Where, according to season 16 of the Simpsons, nothing happened.
Of course, nobody actually thinks that, at least not in Hong Kong. One of the many wonderful things about growing up in the cosmopolitan city is free flow of information, and so Hong Kong is the sole host on Chinese soil of an annual vigil commemorating the lost souls in Beijing in 1989.
June this year, however, is not a month in which we talked about the brutality of what happened. Instead, Hong Kong turned to face the next generation of citizens, and found that they don’t care much for the acknowledgment of this part of history. Victoria Park witnessed the lowest number of participants in nine years for the annual event, where the public gathered with candlelight and reminded themselves of the sacrifices made for the betterment of China.
The indifference was triggered partly by localist thinking, the concept that Hong Kong should come first, and that it is separate from Mainland China. Discourses like Trump’s “America first” may come to mind, but the funny thing is Hong Kong politics is not defined by the traditional left-right archetype; each party is more defined by its level of sympathy towards the Beijing government than by how liberal or conservative it is.
A factor which may be relevant for most of the young absentees would be their generation’s moment of political awakening – the Umbrella Movement of 2014. What happened in 1989 was THE moment that got people active in politics. One must understand that Hong Kong before 2014 has always been a city which did not care much for politics: in fact, children are advised against being politically active. It’s “dirty business” as they say.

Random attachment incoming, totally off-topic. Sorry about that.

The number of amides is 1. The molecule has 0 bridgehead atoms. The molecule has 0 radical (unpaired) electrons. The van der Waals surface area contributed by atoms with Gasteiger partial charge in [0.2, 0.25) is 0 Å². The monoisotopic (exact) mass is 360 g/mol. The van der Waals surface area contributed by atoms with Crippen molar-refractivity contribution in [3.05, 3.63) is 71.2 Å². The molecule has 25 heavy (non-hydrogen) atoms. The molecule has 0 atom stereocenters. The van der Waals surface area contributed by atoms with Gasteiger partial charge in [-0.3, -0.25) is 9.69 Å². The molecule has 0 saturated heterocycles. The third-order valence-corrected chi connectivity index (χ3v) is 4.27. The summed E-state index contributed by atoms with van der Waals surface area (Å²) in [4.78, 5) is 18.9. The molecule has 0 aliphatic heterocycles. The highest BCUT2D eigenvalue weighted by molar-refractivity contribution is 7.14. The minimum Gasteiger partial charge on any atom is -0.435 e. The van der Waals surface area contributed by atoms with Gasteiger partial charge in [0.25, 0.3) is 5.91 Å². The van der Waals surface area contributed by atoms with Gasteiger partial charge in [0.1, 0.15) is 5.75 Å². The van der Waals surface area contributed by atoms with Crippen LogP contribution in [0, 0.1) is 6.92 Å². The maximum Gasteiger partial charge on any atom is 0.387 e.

In 2014, close to 100,000 people occupied the main financial districts for 79 days to protest China’s decision to vet candidates for the Chief Executive election before letting citizens vote for their own leader. The peaceful, unarmed students were attacked with tear gas and pepper spray – a rare use of force in Hong Kong. The duty to protect inspired many to join the students after 28 September 2014. Thus, the young generation built their identity around this shared experience, distancing the 1989 massacre from Hong Kong’s collective memory.
The city itself was very close to repeating such history during the protests of 2014, many were certain that Beijing would once again send their tanks into city centre, and were trembling at the idea of which young person would become the next Tank Man. Given the spirit of the Movement itself, the city has all the more reason to remember and mourn – democracy does not have borders, it’s a universal value; and if Hong Kong wants any part of it, the idea needs to penetrate China first.
History is written by the victors, and should we ignore the censorship exercised by the Chinese government, the massacre may become lost in the rhetoric of a strong, bold and united China. What has been achieved by our precedents is what we build our successes upon, and what we fall on should we fail, and so it is our duty to remember.
Find more from Athena Tong, @thepowerofawish